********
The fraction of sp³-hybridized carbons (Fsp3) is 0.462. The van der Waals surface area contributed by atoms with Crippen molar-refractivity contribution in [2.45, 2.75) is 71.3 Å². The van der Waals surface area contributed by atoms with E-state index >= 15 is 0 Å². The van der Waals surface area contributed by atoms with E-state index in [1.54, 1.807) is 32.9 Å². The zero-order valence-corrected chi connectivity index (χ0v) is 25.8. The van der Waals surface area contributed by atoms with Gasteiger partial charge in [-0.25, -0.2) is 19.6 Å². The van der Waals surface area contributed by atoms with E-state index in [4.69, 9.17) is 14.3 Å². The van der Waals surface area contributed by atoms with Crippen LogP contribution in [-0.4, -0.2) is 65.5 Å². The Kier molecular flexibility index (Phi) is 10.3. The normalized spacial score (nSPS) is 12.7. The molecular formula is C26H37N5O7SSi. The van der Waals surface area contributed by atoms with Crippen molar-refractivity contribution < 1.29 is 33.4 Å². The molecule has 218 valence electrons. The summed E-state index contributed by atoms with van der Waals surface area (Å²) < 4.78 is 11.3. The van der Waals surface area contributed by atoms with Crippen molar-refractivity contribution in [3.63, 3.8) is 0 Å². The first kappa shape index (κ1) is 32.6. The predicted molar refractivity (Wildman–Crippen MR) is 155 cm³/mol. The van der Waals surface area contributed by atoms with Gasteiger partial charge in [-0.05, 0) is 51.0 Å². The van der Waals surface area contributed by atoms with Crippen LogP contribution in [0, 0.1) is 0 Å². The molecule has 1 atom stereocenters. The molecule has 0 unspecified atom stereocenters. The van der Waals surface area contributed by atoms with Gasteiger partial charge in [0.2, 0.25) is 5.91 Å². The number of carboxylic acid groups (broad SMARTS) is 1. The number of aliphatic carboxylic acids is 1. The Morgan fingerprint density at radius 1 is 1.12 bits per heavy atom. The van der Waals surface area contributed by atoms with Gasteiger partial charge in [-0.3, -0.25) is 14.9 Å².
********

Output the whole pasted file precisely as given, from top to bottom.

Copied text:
The fraction of sp³-hybridized carbons (Fsp3) is 0.462. The van der Waals surface area contributed by atoms with Crippen molar-refractivity contribution in [2.45, 2.75) is 71.3 Å². The van der Waals surface area contributed by atoms with E-state index >= 15 is 0 Å². The van der Waals surface area contributed by atoms with E-state index in [1.54, 1.807) is 32.9 Å². The zero-order valence-corrected chi connectivity index (χ0v) is 25.8. The van der Waals surface area contributed by atoms with Gasteiger partial charge in [-0.25, -0.2) is 19.6 Å². The van der Waals surface area contributed by atoms with E-state index in [4.69, 9.17) is 14.3 Å². The van der Waals surface area contributed by atoms with Crippen LogP contribution in [-0.4, -0.2) is 65.5 Å². The Kier molecular flexibility index (Phi) is 10.3. The normalized spacial score (nSPS) is 12.7. The molecular formula is C26H37N5O7SSi. The van der Waals surface area contributed by atoms with Crippen molar-refractivity contribution < 1.29 is 33.4 Å². The molecule has 218 valence electrons. The summed E-state index contributed by atoms with van der Waals surface area (Å²) < 4.78 is 11.3. The van der Waals surface area contributed by atoms with Crippen molar-refractivity contribution in [3.63, 3.8) is 0 Å². The first kappa shape index (κ1) is 32.6. The predicted molar refractivity (Wildman–Crippen MR) is 155 cm³/mol. The van der Waals surface area contributed by atoms with Gasteiger partial charge in [-0.05, 0) is 51.0 Å². The van der Waals surface area contributed by atoms with Crippen LogP contribution in [0, 0.1) is 0 Å². The molecule has 1 atom stereocenters. The molecule has 0 unspecified atom stereocenters. The van der Waals surface area contributed by atoms with Gasteiger partial charge in [0.2, 0.25) is 5.91 Å². The number of carboxylic acid groups (broad SMARTS) is 1. The number of aliphatic carboxylic acids is 1. The Morgan fingerprint density at radius 1 is 1.12 bits per heavy atom. The van der Waals surface area contributed by atoms with Gasteiger partial charge in [-0.3, -0.25) is 14.9 Å².